This is not a go-to-work-sick culture; in fact, doing such will earn you frowns instead of accolades. Around this time of year, many employees get “Krankgemeldet” by way of an “Arbeitsunfaehigkeitsbescheinigung” (just saying that word can put you in the hospital). Translation: they obtain a certificate from the doctor verifying illness to officially excuse their absence. This document is required by the employer by the third sick day at the latest and is necessary to trigger salary payment via insurance should an illness extend beyond six weeks (up till that point an employee receives his/her full salary as paid by the company).
At this point, it should be noted that given these modern and business-intense times, German managers increasingly log into the office from home when they are under the weather.
An American with the same cold or flu-ish symptoms is more likely to stumble to the OTC section of Walmart, Walgreen’s or Walsomethingorother to grab a box of whatever has a long list of unpronounceable ingredients that promises to knock away debilitating symptoms so you can rest and finally get back in the swing of things already.
As far as absence from the workplace is concerned, we Americans are a funny and somewhat contradictory bunch. On the one hand, no one relishes the idea of a highly symptomatic colleague coming in and spreading sick germs (here’s where the sanitizing kicks into high gear). On the other hand, “powering through” one’s illness at work is regarded as a sign of grit and determination. Surely also a crucial factor in this sick-to-work habit is that the United States does not mandate companies to offer sick pay at the federal level; ill employees need to rely on state laws, city ordinances or individual company policy to determine how absence due to illness affects their paycheck. Unpaid sick days are to a certain extent protected under the Family and Medical Leave Act.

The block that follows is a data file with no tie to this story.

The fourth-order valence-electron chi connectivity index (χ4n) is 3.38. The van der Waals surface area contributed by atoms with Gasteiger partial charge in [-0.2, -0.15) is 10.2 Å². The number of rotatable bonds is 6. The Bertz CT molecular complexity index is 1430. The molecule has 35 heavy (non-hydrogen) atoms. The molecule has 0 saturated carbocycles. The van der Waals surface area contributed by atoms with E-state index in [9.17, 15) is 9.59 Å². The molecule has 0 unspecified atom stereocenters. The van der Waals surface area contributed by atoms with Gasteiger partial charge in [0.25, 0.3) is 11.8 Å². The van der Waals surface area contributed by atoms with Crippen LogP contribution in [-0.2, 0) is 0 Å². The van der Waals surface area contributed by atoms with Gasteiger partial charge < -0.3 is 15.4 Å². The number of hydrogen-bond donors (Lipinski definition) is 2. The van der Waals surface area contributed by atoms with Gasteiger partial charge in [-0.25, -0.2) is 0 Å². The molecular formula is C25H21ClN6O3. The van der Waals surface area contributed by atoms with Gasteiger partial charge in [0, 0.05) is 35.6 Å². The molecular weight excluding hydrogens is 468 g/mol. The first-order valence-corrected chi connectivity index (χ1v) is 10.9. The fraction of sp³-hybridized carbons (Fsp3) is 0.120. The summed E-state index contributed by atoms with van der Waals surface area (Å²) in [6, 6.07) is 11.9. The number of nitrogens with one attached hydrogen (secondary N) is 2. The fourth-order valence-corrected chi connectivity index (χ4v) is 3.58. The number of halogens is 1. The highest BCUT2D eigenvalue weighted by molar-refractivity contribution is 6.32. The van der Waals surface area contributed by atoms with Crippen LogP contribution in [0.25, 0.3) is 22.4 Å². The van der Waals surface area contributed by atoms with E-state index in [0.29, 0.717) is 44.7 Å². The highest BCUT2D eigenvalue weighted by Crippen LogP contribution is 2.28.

All of this to say that grit and stoicism may have something to do with it, but it’s not the whole picture.
And now for some completely random-ish items relating to health that struck me as unique in my early years here in Germany:
-Germans hold much more to weather-temperature-health connection beliefs. For instance, sitting on cold surfaces or failing to wear a long enough winter coat could lead to bad kidneys! Wet hair in the cold is an invitation to a week sick in bed! Bare feet on cold tiles? Where are your house shoes! Also, before moving here, I had no idea how many afflictions could be caused by a small draft.
-I was alarmed by the number of folks here who reported to suffer or to have suffered from “angina” Turns out this is a reference to “angina tonsillaris”, otherwise known to Americans as tonsillitis. No defibrillators necessary.